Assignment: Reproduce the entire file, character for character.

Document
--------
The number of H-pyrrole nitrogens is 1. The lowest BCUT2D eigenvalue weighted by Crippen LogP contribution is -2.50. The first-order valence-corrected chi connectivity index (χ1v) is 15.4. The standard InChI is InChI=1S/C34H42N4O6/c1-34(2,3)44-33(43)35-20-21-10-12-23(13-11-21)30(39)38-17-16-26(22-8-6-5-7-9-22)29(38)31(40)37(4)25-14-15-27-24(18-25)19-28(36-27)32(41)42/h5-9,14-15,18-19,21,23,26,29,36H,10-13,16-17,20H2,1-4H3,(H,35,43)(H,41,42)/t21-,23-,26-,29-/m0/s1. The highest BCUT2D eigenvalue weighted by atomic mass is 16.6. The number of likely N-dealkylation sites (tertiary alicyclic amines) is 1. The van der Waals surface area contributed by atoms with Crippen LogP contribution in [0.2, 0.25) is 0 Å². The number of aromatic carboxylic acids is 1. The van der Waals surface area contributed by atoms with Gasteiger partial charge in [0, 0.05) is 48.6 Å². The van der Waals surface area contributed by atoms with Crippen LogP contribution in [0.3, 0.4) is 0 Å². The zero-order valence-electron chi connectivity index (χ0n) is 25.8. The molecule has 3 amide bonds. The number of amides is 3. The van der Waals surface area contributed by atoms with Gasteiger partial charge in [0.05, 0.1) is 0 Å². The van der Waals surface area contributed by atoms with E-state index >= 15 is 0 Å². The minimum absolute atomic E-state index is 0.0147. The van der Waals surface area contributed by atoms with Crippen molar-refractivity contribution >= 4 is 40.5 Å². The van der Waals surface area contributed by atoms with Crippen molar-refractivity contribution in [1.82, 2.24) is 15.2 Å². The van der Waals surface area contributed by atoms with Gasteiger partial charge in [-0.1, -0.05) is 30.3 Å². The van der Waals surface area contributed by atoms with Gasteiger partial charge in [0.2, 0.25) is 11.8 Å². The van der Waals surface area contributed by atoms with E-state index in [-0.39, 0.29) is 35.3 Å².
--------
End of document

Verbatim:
The number of H-pyrrole nitrogens is 1. The lowest BCUT2D eigenvalue weighted by Crippen LogP contribution is -2.50. The first-order valence-corrected chi connectivity index (χ1v) is 15.4. The standard InChI is InChI=1S/C34H42N4O6/c1-34(2,3)44-33(43)35-20-21-10-12-23(13-11-21)30(39)38-17-16-26(22-8-6-5-7-9-22)29(38)31(40)37(4)25-14-15-27-24(18-25)19-28(36-27)32(41)42/h5-9,14-15,18-19,21,23,26,29,36H,10-13,16-17,20H2,1-4H3,(H,35,43)(H,41,42)/t21-,23-,26-,29-/m0/s1. The highest BCUT2D eigenvalue weighted by atomic mass is 16.6. The number of likely N-dealkylation sites (tertiary alicyclic amines) is 1. The van der Waals surface area contributed by atoms with Crippen LogP contribution in [0.2, 0.25) is 0 Å². The number of aromatic carboxylic acids is 1. The van der Waals surface area contributed by atoms with Gasteiger partial charge in [0, 0.05) is 48.6 Å². The van der Waals surface area contributed by atoms with Crippen LogP contribution in [0.3, 0.4) is 0 Å². The zero-order valence-electron chi connectivity index (χ0n) is 25.8. The molecule has 3 amide bonds. The number of amides is 3. The van der Waals surface area contributed by atoms with Gasteiger partial charge in [0.05, 0.1) is 0 Å². The van der Waals surface area contributed by atoms with E-state index >= 15 is 0 Å². The minimum absolute atomic E-state index is 0.0147. The van der Waals surface area contributed by atoms with Crippen molar-refractivity contribution >= 4 is 40.5 Å². The van der Waals surface area contributed by atoms with Crippen molar-refractivity contribution in [1.82, 2.24) is 15.2 Å². The van der Waals surface area contributed by atoms with Gasteiger partial charge in [-0.1, -0.05) is 30.3 Å². The van der Waals surface area contributed by atoms with Gasteiger partial charge in [0.2, 0.25) is 11.8 Å². The van der Waals surface area contributed by atoms with E-state index in [-0.39, 0.29) is 35.3 Å².